E-Invoicing, Pre-Filled Returns and Other EU VAT Compliance Changes
What VAT compliance developments should we expect in the coming years? Will the speed and variety of change continue? What dominant trends will emerge?
Popularity of E-Invoicing
The popularity of e-invoicing is increasing around the world, and Europe is no exception. Following the successful implementation of mandatory e-invoicing in Italy in 2019, France announced its intention to introduce mandatory e-invoicing in B2B transactions starting in 2023. The French government plans to implement a system where VAT returns would be pre-filled with data gathered from invoices exchanged between companies. Tax authorities would be able to compare purchase and sales data automatically with pre-filled information. Article 135 of Law 2019-147 of December 2019 stipulates that "invoices in transactions between taxable persons shall be issued in the electronic format and the data contained therein shall be transmitted to the tax administration for the purpose of modernising the collection and control of VAT." Poland also announced its intention to introduce mandatory e-invoicing, but no details or legislative proposals have been disclosed yet. Greece has already taken some steps to prepare for an invoice clearance model: last year, it adopted a bill that mandates the competent authorities to issue secondary legislation that would define the e-invoice format exchanged between the parties in B2B transactions and regulate a special scheme for accredited e-invoicing service providers. Since e-invoicing is more efficient than traditional tax reporting, more countries may follow suit.
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Demand for Transactional Data
Another compliance trend that will undoubtedly continue is tax administrations’ demand to provide transactional data. Countries that choose not to introduce mandatory e-invoicing to gather invoice-level data will be asking taxpayers to provide transactional data in other formats. Some countries will rely on the standard audit file for tax (SAF-T), which will be submitted either periodically or on the tax authority's request. Norway has just implemented a SAF-T obligation: As of 1 Jan 2020, businesses now need to prepare SAF-T files upon request in the case of tax audits.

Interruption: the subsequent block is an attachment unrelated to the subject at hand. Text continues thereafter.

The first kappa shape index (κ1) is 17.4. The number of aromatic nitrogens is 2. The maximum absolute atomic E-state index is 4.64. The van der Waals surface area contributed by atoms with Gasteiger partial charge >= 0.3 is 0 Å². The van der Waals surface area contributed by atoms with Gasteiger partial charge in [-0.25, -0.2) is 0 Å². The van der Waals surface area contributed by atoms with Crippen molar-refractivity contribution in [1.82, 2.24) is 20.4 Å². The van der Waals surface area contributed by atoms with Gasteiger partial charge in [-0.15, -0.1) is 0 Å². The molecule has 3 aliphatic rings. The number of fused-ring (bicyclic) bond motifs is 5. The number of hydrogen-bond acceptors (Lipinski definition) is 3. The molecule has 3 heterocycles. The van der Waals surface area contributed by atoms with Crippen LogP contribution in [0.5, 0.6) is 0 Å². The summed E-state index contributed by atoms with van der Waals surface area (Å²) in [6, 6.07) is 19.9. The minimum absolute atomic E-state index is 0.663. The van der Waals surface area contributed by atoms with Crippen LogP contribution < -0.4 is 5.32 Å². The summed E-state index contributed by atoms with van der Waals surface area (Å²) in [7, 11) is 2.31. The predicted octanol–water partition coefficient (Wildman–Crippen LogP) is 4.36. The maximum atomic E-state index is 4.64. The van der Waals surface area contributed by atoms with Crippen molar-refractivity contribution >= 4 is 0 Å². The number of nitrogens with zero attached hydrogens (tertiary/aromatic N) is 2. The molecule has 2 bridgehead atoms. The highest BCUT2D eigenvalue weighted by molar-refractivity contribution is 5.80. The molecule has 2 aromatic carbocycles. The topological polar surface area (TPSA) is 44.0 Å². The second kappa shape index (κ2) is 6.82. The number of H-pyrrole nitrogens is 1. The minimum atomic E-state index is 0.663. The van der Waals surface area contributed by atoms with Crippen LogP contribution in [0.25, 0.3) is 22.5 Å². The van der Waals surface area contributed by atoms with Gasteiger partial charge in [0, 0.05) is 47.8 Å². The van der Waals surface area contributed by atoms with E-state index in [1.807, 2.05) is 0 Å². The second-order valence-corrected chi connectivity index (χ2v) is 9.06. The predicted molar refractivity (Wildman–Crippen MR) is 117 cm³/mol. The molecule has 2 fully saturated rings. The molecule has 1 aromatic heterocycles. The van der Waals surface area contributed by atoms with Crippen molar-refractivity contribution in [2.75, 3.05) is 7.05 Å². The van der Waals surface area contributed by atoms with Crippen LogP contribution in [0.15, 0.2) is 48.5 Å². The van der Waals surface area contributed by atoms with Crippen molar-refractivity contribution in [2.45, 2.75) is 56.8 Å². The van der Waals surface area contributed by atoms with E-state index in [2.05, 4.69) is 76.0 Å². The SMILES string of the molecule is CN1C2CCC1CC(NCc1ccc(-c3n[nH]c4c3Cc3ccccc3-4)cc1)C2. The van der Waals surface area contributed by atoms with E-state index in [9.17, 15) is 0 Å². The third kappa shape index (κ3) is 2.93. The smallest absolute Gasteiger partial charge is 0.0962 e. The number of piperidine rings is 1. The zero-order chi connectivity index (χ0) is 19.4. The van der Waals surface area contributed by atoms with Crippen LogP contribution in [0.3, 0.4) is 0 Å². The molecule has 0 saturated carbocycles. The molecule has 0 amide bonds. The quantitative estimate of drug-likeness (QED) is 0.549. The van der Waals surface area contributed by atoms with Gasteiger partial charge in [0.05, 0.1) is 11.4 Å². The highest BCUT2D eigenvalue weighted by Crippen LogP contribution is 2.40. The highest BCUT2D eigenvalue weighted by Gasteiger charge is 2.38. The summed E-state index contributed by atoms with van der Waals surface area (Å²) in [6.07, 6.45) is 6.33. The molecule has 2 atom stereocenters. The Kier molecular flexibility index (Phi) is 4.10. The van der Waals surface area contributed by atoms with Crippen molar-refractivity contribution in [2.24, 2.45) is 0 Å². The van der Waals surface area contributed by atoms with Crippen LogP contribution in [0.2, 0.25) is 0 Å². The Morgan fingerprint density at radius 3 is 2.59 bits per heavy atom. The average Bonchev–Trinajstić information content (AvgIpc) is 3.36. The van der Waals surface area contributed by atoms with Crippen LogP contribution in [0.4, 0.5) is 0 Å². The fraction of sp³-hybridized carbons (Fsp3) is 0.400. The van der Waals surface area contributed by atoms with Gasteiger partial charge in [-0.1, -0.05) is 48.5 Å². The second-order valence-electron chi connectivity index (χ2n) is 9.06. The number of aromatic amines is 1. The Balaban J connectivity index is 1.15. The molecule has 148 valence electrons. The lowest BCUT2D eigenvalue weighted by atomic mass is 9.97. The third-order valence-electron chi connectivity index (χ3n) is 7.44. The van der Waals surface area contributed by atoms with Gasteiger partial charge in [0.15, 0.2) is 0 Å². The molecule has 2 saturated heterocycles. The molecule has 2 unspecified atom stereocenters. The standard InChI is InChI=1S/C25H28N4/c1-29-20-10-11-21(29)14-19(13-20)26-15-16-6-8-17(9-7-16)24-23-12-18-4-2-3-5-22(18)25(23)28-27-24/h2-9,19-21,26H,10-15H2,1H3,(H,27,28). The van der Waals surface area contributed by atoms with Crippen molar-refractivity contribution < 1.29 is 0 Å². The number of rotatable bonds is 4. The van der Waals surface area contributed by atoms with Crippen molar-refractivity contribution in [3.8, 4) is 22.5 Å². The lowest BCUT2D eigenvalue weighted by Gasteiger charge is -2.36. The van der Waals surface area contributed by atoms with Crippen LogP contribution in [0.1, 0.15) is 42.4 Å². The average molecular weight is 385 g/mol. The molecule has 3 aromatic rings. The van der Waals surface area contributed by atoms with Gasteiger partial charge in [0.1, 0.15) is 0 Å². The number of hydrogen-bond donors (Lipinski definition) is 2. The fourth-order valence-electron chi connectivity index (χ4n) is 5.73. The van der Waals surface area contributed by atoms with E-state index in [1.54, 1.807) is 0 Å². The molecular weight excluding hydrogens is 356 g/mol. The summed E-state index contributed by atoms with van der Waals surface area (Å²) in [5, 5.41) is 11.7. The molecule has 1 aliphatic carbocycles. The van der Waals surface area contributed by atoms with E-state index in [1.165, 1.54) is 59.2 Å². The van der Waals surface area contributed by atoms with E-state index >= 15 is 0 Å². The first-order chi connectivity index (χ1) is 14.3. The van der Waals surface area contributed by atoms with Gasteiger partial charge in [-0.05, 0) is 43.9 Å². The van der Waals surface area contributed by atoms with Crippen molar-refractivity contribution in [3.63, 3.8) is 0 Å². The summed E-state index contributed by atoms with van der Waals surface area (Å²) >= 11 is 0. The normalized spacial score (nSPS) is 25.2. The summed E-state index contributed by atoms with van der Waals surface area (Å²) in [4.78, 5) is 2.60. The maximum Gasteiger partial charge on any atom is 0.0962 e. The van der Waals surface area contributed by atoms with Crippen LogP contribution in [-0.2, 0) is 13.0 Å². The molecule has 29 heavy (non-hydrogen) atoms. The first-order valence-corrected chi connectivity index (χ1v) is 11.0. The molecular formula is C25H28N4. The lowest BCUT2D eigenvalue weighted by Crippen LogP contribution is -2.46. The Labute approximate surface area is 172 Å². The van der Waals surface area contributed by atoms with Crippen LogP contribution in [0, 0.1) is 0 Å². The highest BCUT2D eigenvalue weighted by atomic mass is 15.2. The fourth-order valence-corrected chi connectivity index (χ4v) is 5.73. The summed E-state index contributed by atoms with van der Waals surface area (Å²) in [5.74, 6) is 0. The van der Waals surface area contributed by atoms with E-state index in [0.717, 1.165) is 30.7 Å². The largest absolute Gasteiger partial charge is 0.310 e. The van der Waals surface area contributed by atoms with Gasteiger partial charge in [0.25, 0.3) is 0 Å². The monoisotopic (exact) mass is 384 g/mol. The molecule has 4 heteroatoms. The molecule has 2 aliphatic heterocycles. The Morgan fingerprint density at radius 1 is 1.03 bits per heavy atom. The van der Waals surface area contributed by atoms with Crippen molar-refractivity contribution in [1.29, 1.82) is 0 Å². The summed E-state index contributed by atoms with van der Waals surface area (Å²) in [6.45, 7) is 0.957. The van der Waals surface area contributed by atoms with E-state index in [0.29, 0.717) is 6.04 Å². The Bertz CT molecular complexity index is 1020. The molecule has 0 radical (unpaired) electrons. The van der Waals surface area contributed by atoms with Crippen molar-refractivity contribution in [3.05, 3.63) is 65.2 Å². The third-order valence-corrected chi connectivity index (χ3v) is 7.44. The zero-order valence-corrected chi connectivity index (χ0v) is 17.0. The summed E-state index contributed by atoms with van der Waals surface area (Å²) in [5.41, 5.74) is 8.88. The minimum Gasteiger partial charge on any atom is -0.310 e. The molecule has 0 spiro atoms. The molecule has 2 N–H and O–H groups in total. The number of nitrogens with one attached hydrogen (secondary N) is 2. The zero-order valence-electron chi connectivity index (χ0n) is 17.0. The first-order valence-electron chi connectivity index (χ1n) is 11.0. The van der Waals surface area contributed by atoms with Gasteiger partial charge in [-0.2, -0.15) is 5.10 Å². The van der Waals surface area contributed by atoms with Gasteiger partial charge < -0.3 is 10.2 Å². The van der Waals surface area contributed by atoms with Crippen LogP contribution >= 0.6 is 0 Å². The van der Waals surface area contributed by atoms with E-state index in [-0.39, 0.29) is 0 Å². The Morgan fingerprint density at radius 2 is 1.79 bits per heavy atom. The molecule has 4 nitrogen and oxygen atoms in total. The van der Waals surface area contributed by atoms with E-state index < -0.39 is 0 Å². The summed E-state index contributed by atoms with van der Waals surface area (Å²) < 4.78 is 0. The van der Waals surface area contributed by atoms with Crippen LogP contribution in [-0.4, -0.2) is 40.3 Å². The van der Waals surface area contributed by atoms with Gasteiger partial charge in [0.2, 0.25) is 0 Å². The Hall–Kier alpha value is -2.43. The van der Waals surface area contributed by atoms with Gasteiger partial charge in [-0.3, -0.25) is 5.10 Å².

SAF-T pilot programmes are underway in Romania and Hungary. The Greek tax administration is planning to maintain taxpayers’ electronic books (recording a company’s transactions and other accounting information) on its digital platform myDATA beginning this year or next.
The Reality of Pre-Filled VAT Returns
Looking at the long-term future and the increasing demand for granular transactional data, it is quite likely that VAT returns will ultimately be pre-filled or compiled by tax administrations. Tax administrations will receive transactional data automatically via the e-invoicing systems or directly from businesses' own ERP systems on a regular or real-time basis.
Pre-filled VAT returns will become reality in Italy this year. Beginning in July, the Italian tax administration will create VAT ledgers and draft quarterly VAT returns for Italian resident businesses. These will be based on transactions processed through the e-invoicing system (Esterometro) and daily online cash register data. Businesses will be able to review and amend the returns prepared by the tax administration. For transactions carried out as from 1 Jan 2022, the annual VAT return will also be automatically populated by the tax authorities.
Similar developments are taking place in Spain. The Spanish tax authorities intend to implement a new tool that will enable them to create draft VAT returns that would be provided to taxpayers for confirmation.
Looking at the above-mentioned developments, we can conclude that VAT reporting of the future will be different from current processes.
Please remember that the Tax Matters provides information for educational purposes, not specific tax or legal advice. Always consult a qualified tax or legal advisor before taking any action based on this information.
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